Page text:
The Great Gatsby
America is a classless society. True or false? You'll have good support no matter which way you answer, but The Great Gatsby has a pretty clear answer: no. There's no such thing as the American Dream or the up-from-the-bootstraps self-made man. You are who you're born, and attempting to change classes just leads to tragedy. It's a pretty grim picture of American society—and life, to those who lived through World War I, could feel pretty grim indeed.
Questions About Society and Class
- In The Great Gatsby, does wealth alone decide which class a character belongs to?
- What are the various markings of the upper class in the novel? What distinguishes it from the other classes?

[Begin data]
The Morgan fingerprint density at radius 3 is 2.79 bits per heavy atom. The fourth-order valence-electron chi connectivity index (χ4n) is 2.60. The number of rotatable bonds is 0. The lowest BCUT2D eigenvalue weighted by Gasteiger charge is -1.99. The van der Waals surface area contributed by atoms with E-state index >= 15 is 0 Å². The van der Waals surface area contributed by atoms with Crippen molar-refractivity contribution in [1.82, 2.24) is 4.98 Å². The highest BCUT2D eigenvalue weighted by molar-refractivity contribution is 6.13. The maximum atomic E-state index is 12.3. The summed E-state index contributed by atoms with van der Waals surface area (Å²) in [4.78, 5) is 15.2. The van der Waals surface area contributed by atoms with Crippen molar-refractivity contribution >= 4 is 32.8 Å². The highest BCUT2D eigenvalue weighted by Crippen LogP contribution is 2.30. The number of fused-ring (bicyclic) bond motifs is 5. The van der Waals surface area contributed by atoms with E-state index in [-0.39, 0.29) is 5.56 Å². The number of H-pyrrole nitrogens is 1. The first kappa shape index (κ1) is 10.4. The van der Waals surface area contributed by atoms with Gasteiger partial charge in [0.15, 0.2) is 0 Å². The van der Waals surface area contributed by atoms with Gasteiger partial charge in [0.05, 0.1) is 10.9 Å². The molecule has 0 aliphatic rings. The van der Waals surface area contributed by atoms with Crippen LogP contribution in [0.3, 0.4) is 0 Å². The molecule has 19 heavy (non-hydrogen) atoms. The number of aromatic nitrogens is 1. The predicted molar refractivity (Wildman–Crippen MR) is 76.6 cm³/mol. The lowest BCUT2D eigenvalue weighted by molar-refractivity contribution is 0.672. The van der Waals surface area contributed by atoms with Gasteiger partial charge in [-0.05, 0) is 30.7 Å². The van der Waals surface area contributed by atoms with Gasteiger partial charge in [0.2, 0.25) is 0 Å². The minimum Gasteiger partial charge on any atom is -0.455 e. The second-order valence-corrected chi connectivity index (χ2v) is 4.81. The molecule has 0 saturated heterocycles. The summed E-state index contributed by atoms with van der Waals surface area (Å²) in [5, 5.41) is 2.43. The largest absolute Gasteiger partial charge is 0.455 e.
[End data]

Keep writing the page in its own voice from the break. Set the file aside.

- Is Gatsby in the same class as Wilson? If not, is he closer to Wilson's class, or to Tom's? Where does Meyer Wolfsheim stand in all of this?
- Does Gatsby love Daisy, or does he love the lifestyle she represents? Is she only his ticket to the upper classes? If so, does Gatsby realize this?
Chew on This
In The Great Gatsby, the only element not restricted to one class is unhappiness. All members of all classes are equally unhappy.
In The Great Gatsby, social norms are insurmountable barriers between people. Inter-class relationships are impossible.